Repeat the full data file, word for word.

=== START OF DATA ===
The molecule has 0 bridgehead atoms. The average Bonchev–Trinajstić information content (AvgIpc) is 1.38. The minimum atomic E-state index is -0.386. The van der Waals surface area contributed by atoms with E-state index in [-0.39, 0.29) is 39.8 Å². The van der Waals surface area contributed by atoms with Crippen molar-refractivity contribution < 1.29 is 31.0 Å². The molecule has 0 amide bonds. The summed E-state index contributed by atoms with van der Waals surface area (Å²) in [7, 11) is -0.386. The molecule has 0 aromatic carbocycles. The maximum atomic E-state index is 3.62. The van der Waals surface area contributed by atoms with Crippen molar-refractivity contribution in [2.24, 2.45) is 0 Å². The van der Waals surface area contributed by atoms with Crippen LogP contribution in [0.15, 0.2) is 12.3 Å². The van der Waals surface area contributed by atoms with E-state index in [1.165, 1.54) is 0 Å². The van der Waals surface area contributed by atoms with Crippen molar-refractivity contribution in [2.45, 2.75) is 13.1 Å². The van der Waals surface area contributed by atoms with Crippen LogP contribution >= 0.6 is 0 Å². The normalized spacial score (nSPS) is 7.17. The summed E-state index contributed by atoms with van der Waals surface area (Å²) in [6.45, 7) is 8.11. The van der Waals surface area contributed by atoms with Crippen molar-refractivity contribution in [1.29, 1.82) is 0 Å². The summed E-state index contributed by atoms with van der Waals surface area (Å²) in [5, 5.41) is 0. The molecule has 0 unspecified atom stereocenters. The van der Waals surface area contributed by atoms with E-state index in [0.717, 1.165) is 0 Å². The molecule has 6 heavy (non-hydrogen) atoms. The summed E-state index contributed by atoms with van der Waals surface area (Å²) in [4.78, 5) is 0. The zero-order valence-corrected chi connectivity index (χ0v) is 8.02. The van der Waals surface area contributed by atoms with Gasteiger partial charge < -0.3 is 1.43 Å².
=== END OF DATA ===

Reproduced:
The molecule has 0 bridgehead atoms. The average Bonchev–Trinajstić information content (AvgIpc) is 1.38. The minimum atomic E-state index is -0.386. The van der Waals surface area contributed by atoms with E-state index in [-0.39, 0.29) is 39.8 Å². The van der Waals surface area contributed by atoms with Crippen molar-refractivity contribution < 1.29 is 31.0 Å². The molecule has 0 amide bonds. The summed E-state index contributed by atoms with van der Waals surface area (Å²) in [7, 11) is -0.386. The molecule has 0 aromatic carbocycles. The maximum atomic E-state index is 3.62. The van der Waals surface area contributed by atoms with Crippen molar-refractivity contribution in [2.24, 2.45) is 0 Å². The van der Waals surface area contributed by atoms with Crippen LogP contribution in [0.15, 0.2) is 12.3 Å². The van der Waals surface area contributed by atoms with E-state index in [1.165, 1.54) is 0 Å². The van der Waals surface area contributed by atoms with Crippen molar-refractivity contribution in [2.45, 2.75) is 13.1 Å². The van der Waals surface area contributed by atoms with Crippen LogP contribution >= 0.6 is 0 Å². The normalized spacial score (nSPS) is 7.17. The summed E-state index contributed by atoms with van der Waals surface area (Å²) in [6.45, 7) is 8.11. The van der Waals surface area contributed by atoms with Crippen molar-refractivity contribution in [1.29, 1.82) is 0 Å². The summed E-state index contributed by atoms with van der Waals surface area (Å²) in [5, 5.41) is 0. The molecule has 0 unspecified atom stereocenters. The van der Waals surface area contributed by atoms with E-state index in [0.717, 1.165) is 0 Å². The molecule has 6 heavy (non-hydrogen) atoms. The summed E-state index contributed by atoms with van der Waals surface area (Å²) in [4.78, 5) is 0. The zero-order valence-corrected chi connectivity index (χ0v) is 8.02. The van der Waals surface area contributed by atoms with Gasteiger partial charge < -0.3 is 1.43 Å².